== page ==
This lesson examines the important role that education plays in the cultural and social relationship between the United States and South Korea. Students will also learn about education in Korea and complete independent projects on various education-related topics. Ultimately, students will consider how this aspect of the US–South Korean relationship has influenced the individual lives of Koreans and Americans. (Note: The full lesson introduces the important roles of sports, media, and the arts in US–Korean relations as well.)
Handout 1, Education and US-South Korean Relations (on page 56)
Handout 2, Education in Korea (on page 57)
Make appropriate number of copies of handouts. Each student will receive both handouts.
On day one
1. Begin the lesson by leading a brief introductory discussion using the questions below.
- In what ways have Korean culture and American culture interacted throughout history?
- In what ways do they interact today?
- In what ways has education served as an important point of dialogue and interaction between the two societies?
- How are education systems in South Korea and the United States similar and different?
2. Tell students that they will learn more about education in Korea. distribute one copy of handouts one and two to each student. Once students have finished reading both handouts, ask them to choose which activity they would like to do. Students may work in small groups (three students or fewer) or do the activity alone, but must first receive teacher approval for their project. Note: Some activities (e.g., skits) work well in groups, while others (e.g., essays) work better as solo projects. If a group’s proposed project is not appropriate for its size, either suggest that students choose another project, or alter the project assignment to be more appropriate for them.
3. For the remainder of class, allow students to work in their small groups. For homework, instruct students to research their topics and/or gather relevant materials for their project. Inform them that they will have the next class period to work on their projects.
On day two
Allow students to work on their chosen projects in their groups, sharing resources and materials with each other. If they do not complete the projects in class, ask them to complete the projects for homework.
On day three
Collect group projects for assessment. Some projects may need to be displayed around the classroom or presented orally.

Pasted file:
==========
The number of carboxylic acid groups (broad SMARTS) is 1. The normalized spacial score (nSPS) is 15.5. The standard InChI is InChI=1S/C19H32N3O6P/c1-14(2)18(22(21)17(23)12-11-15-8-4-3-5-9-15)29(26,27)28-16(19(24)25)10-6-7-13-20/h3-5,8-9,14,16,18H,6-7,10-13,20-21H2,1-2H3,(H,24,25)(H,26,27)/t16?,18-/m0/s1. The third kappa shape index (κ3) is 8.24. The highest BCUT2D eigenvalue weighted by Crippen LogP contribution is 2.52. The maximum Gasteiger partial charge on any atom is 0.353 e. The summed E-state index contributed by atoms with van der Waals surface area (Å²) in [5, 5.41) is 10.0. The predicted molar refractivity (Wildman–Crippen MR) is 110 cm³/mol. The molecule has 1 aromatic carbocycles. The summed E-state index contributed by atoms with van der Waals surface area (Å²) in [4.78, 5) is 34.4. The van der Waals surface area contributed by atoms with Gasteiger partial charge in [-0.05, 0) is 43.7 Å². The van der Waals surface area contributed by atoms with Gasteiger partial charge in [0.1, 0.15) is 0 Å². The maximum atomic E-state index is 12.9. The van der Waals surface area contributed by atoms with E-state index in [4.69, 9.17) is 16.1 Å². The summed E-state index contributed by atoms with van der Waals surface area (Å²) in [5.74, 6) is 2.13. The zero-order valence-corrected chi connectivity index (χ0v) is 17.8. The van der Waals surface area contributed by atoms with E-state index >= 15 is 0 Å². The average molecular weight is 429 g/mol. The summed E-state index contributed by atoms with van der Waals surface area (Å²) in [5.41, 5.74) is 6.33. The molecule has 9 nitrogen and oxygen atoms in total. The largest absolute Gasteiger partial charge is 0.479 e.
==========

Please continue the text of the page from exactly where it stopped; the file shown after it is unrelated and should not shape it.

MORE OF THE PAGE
Education and US-South Korea Relations
Ever since the earliest days of US–Korean relations, education has been an important point of interaction between the two societies. Throughout the years, countless people have traveled between Korea and the United States for educational exchanges, and that trend has become even stronger today. The role of education in US–South Korean relations is crucial, not only for the movement of people across borders, but for the exchange of ideas and values between the two societies. Such cross-fertilization of academic and social knowledge decreases cultural gaps and promotes closer relations.
One of the very first Americans to visit Korea was Mary Scranton, a Methodist missionary and educator. In 1886, she founded the Ewha Hakdang, a school for young Korean girls with an enrollment of one student. Today, Ewha Hakdang has become Ewha Womans University, South Korea’s most prestigious and largest institution of higher learning for women (and one of the world’s largest), with an enrollment of about 20,000.
Perhaps the most famous American family in Korea has been the Underwood family, which lived in Korea for 119 years (from 1885 to 2004) and served Korean society in several capacities, but most notably in education. Presbyterian missionary Horace Underwood immigrated to Korea in 1885 and founded Joseon Christian College in 1915, which later became part of Yonsei University, one of South Korea’s top two private universities and the country’s oldest. Through the decades, his son, grandson, and great grandson (all named Horace) have served the school as professors, principals/presidents, board members, deans, directors, and administrators. Third-generation Horace Underwood helped found Seoul National University in 1946, South Korea’s first national (i.e., public) university, and the country’s most prestigious. His son served as the director of the Fulbright Commission in South Korea—the second largest exchange program in the world—helping to promote US–South Korean educational exchanges.